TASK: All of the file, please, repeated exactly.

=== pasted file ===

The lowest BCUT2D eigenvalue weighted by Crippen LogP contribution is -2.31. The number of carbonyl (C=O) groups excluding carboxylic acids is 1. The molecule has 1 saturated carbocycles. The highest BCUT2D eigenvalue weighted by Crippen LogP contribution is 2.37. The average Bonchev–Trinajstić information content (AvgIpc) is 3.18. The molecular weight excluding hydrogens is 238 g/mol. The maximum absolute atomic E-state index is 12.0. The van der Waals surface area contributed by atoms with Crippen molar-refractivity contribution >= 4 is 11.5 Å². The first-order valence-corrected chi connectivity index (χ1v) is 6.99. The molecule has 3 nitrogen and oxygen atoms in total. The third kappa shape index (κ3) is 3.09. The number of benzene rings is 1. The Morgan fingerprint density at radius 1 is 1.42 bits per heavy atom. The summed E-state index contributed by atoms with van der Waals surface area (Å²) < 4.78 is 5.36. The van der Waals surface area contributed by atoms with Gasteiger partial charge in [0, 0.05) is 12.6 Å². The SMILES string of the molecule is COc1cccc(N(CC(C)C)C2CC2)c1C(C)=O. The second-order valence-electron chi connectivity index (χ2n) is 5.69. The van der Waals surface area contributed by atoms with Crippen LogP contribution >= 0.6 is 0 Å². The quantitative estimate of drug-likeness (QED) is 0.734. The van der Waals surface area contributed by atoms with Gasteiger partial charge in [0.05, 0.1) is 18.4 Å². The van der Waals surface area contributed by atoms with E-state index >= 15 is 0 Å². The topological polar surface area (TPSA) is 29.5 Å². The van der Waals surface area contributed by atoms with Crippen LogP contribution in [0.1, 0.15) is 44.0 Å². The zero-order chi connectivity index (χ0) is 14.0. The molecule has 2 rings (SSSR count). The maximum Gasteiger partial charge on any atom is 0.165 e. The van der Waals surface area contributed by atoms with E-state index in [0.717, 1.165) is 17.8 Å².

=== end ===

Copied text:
The lowest BCUT2D eigenvalue weighted by Crippen LogP contribution is -2.31. The number of carbonyl (C=O) groups excluding carboxylic acids is 1. The molecule has 1 saturated carbocycles. The highest BCUT2D eigenvalue weighted by Crippen LogP contribution is 2.37. The average Bonchev–Trinajstić information content (AvgIpc) is 3.18. The molecular weight excluding hydrogens is 238 g/mol. The maximum absolute atomic E-state index is 12.0. The van der Waals surface area contributed by atoms with Crippen molar-refractivity contribution >= 4 is 11.5 Å². The first-order valence-corrected chi connectivity index (χ1v) is 6.99. The molecule has 3 nitrogen and oxygen atoms in total. The third kappa shape index (κ3) is 3.09. The number of benzene rings is 1. The Morgan fingerprint density at radius 1 is 1.42 bits per heavy atom. The summed E-state index contributed by atoms with van der Waals surface area (Å²) < 4.78 is 5.36. The van der Waals surface area contributed by atoms with Gasteiger partial charge in [0, 0.05) is 12.6 Å². The SMILES string of the molecule is COc1cccc(N(CC(C)C)C2CC2)c1C(C)=O. The second-order valence-electron chi connectivity index (χ2n) is 5.69. The van der Waals surface area contributed by atoms with Crippen LogP contribution >= 0.6 is 0 Å². The quantitative estimate of drug-likeness (QED) is 0.734. The van der Waals surface area contributed by atoms with Gasteiger partial charge in [0.05, 0.1) is 18.4 Å². The van der Waals surface area contributed by atoms with E-state index >= 15 is 0 Å². The topological polar surface area (TPSA) is 29.5 Å². The van der Waals surface area contributed by atoms with Crippen LogP contribution in [0.1, 0.15) is 44.0 Å². The zero-order chi connectivity index (χ0) is 14.0. The molecule has 2 rings (SSSR count). The maximum Gasteiger partial charge on any atom is 0.165 e. The van der Waals surface area contributed by atoms with E-state index in [0.717, 1.165) is 17.8 Å².